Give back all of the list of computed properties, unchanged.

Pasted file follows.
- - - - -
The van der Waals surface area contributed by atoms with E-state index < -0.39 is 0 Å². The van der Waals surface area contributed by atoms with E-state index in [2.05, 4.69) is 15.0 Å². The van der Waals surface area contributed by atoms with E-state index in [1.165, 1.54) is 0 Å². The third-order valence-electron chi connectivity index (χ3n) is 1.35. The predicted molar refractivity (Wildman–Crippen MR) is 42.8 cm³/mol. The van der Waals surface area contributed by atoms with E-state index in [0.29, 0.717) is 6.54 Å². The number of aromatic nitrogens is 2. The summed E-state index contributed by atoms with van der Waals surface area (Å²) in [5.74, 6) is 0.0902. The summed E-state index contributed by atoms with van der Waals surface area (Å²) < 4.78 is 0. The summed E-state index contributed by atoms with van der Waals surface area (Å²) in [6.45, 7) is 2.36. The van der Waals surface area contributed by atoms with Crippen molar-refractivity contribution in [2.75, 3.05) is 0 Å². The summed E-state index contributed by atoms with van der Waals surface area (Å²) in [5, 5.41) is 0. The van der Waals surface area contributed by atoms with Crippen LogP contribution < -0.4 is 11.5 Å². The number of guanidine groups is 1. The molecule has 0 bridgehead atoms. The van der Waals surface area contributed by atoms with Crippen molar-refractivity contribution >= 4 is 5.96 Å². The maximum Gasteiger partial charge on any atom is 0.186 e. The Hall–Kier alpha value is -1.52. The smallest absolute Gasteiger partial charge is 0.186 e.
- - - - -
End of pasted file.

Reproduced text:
The van der Waals surface area contributed by atoms with E-state index < -0.39 is 0 Å². The van der Waals surface area contributed by atoms with E-state index in [2.05, 4.69) is 15.0 Å². The van der Waals surface area contributed by atoms with E-state index in [1.165, 1.54) is 0 Å². The third-order valence-electron chi connectivity index (χ3n) is 1.35. The predicted molar refractivity (Wildman–Crippen MR) is 42.8 cm³/mol. The van der Waals surface area contributed by atoms with E-state index in [0.29, 0.717) is 6.54 Å². The number of aromatic nitrogens is 2. The summed E-state index contributed by atoms with van der Waals surface area (Å²) in [5.74, 6) is 0.0902. The summed E-state index contributed by atoms with van der Waals surface area (Å²) < 4.78 is 0. The summed E-state index contributed by atoms with van der Waals surface area (Å²) in [6.45, 7) is 2.36. The van der Waals surface area contributed by atoms with Crippen molar-refractivity contribution in [2.75, 3.05) is 0 Å². The summed E-state index contributed by atoms with van der Waals surface area (Å²) in [5, 5.41) is 0. The van der Waals surface area contributed by atoms with Crippen LogP contribution < -0.4 is 11.5 Å². The number of guanidine groups is 1. The molecule has 0 bridgehead atoms. The van der Waals surface area contributed by atoms with Crippen molar-refractivity contribution >= 4 is 5.96 Å². The maximum Gasteiger partial charge on any atom is 0.186 e. The Hall–Kier alpha value is -1.52. The smallest absolute Gasteiger partial charge is 0.186 e.